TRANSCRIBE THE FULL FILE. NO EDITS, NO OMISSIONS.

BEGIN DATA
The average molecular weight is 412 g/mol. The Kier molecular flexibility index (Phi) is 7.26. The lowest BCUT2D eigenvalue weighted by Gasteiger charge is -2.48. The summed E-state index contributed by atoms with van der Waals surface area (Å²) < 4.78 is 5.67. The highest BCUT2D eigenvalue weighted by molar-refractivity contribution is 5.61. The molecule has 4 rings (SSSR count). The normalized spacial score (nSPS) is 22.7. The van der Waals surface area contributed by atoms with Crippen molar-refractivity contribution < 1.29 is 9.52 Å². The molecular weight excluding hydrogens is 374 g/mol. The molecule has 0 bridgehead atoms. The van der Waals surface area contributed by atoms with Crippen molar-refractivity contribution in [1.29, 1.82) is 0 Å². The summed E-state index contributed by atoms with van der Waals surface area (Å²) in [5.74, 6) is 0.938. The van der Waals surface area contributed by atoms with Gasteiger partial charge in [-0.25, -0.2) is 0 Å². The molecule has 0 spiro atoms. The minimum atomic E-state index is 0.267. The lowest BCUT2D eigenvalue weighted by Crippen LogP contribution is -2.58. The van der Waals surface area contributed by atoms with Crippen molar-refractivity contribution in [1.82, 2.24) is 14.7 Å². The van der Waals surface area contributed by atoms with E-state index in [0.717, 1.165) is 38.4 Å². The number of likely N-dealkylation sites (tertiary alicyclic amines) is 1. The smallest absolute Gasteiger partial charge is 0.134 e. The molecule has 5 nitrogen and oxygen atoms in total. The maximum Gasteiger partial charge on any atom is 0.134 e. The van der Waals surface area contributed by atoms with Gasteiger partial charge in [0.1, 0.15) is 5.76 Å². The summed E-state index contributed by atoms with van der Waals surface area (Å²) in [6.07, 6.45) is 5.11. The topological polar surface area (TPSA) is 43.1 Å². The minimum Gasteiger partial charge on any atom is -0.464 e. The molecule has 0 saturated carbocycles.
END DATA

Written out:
The average molecular weight is 412 g/mol. The Kier molecular flexibility index (Phi) is 7.26. The lowest BCUT2D eigenvalue weighted by Gasteiger charge is -2.48. The summed E-state index contributed by atoms with van der Waals surface area (Å²) < 4.78 is 5.67. The highest BCUT2D eigenvalue weighted by molar-refractivity contribution is 5.61. The molecule has 4 rings (SSSR count). The normalized spacial score (nSPS) is 22.7. The van der Waals surface area contributed by atoms with Crippen molar-refractivity contribution < 1.29 is 9.52 Å². The molecular weight excluding hydrogens is 374 g/mol. The molecule has 0 bridgehead atoms. The van der Waals surface area contributed by atoms with Crippen molar-refractivity contribution in [1.29, 1.82) is 0 Å². The summed E-state index contributed by atoms with van der Waals surface area (Å²) in [5.74, 6) is 0.938. The van der Waals surface area contributed by atoms with Gasteiger partial charge in [-0.25, -0.2) is 0 Å². The molecule has 0 spiro atoms. The minimum atomic E-state index is 0.267. The lowest BCUT2D eigenvalue weighted by Crippen LogP contribution is -2.58. The van der Waals surface area contributed by atoms with Crippen molar-refractivity contribution in [1.82, 2.24) is 14.7 Å². The van der Waals surface area contributed by atoms with E-state index in [0.717, 1.165) is 38.4 Å². The number of likely N-dealkylation sites (tertiary alicyclic amines) is 1. The smallest absolute Gasteiger partial charge is 0.134 e. The molecule has 5 nitrogen and oxygen atoms in total. The maximum Gasteiger partial charge on any atom is 0.134 e. The van der Waals surface area contributed by atoms with Gasteiger partial charge in [0.1, 0.15) is 5.76 Å². The summed E-state index contributed by atoms with van der Waals surface area (Å²) in [6.07, 6.45) is 5.11. The topological polar surface area (TPSA) is 43.1 Å². The minimum Gasteiger partial charge on any atom is -0.464 e. The molecule has 0 saturated carbocycles.